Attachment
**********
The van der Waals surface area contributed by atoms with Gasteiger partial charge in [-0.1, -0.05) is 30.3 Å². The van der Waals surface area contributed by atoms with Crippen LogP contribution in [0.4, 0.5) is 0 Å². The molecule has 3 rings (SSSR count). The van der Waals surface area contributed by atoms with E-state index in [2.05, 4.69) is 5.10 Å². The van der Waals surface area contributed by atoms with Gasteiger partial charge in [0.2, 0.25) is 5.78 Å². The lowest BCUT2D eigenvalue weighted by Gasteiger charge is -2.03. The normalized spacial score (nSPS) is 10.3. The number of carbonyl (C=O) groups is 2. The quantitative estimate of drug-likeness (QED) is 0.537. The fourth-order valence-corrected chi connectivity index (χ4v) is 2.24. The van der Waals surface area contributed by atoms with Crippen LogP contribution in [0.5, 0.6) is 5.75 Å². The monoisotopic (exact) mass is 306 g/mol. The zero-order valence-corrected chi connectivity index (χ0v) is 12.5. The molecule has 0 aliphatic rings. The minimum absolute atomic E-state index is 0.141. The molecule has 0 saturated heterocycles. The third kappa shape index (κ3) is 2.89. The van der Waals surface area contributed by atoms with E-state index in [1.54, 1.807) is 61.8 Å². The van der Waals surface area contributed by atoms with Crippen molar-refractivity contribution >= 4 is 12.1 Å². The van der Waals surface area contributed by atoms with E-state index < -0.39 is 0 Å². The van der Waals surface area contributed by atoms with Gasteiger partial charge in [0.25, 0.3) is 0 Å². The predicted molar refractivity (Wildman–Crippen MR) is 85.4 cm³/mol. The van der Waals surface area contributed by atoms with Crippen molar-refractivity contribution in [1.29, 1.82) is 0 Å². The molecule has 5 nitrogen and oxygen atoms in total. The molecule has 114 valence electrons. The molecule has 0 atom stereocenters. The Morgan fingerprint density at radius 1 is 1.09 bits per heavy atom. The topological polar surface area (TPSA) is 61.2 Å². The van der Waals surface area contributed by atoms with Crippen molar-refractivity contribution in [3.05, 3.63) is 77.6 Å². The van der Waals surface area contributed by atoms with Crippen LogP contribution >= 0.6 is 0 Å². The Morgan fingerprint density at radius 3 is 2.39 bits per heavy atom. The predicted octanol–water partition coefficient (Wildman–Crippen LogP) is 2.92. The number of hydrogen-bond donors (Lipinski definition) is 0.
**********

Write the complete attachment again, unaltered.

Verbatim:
The van der Waals surface area contributed by atoms with Gasteiger partial charge in [-0.1, -0.05) is 30.3 Å². The van der Waals surface area contributed by atoms with Crippen LogP contribution in [0.4, 0.5) is 0 Å². The molecule has 3 rings (SSSR count). The van der Waals surface area contributed by atoms with E-state index in [2.05, 4.69) is 5.10 Å². The van der Waals surface area contributed by atoms with Gasteiger partial charge in [0.2, 0.25) is 5.78 Å². The lowest BCUT2D eigenvalue weighted by Gasteiger charge is -2.03. The normalized spacial score (nSPS) is 10.3. The number of carbonyl (C=O) groups is 2. The quantitative estimate of drug-likeness (QED) is 0.537. The fourth-order valence-corrected chi connectivity index (χ4v) is 2.24. The van der Waals surface area contributed by atoms with Crippen LogP contribution in [0.5, 0.6) is 5.75 Å². The monoisotopic (exact) mass is 306 g/mol. The zero-order valence-corrected chi connectivity index (χ0v) is 12.5. The molecule has 0 aliphatic rings. The minimum absolute atomic E-state index is 0.141. The molecule has 0 saturated heterocycles. The third kappa shape index (κ3) is 2.89. The van der Waals surface area contributed by atoms with E-state index in [1.54, 1.807) is 61.8 Å². The van der Waals surface area contributed by atoms with Crippen molar-refractivity contribution >= 4 is 12.1 Å². The van der Waals surface area contributed by atoms with E-state index < -0.39 is 0 Å². The van der Waals surface area contributed by atoms with Gasteiger partial charge in [0.25, 0.3) is 0 Å². The predicted molar refractivity (Wildman–Crippen MR) is 85.4 cm³/mol. The van der Waals surface area contributed by atoms with Crippen molar-refractivity contribution in [1.29, 1.82) is 0 Å². The molecule has 5 nitrogen and oxygen atoms in total. The molecule has 114 valence electrons. The molecule has 0 atom stereocenters. The Morgan fingerprint density at radius 1 is 1.09 bits per heavy atom. The topological polar surface area (TPSA) is 61.2 Å². The van der Waals surface area contributed by atoms with Crippen molar-refractivity contribution in [3.05, 3.63) is 77.6 Å². The van der Waals surface area contributed by atoms with Crippen LogP contribution >= 0.6 is 0 Å². The Morgan fingerprint density at radius 3 is 2.39 bits per heavy atom. The predicted octanol–water partition coefficient (Wildman–Crippen LogP) is 2.92. The number of hydrogen-bond donors (Lipinski definition) is 0.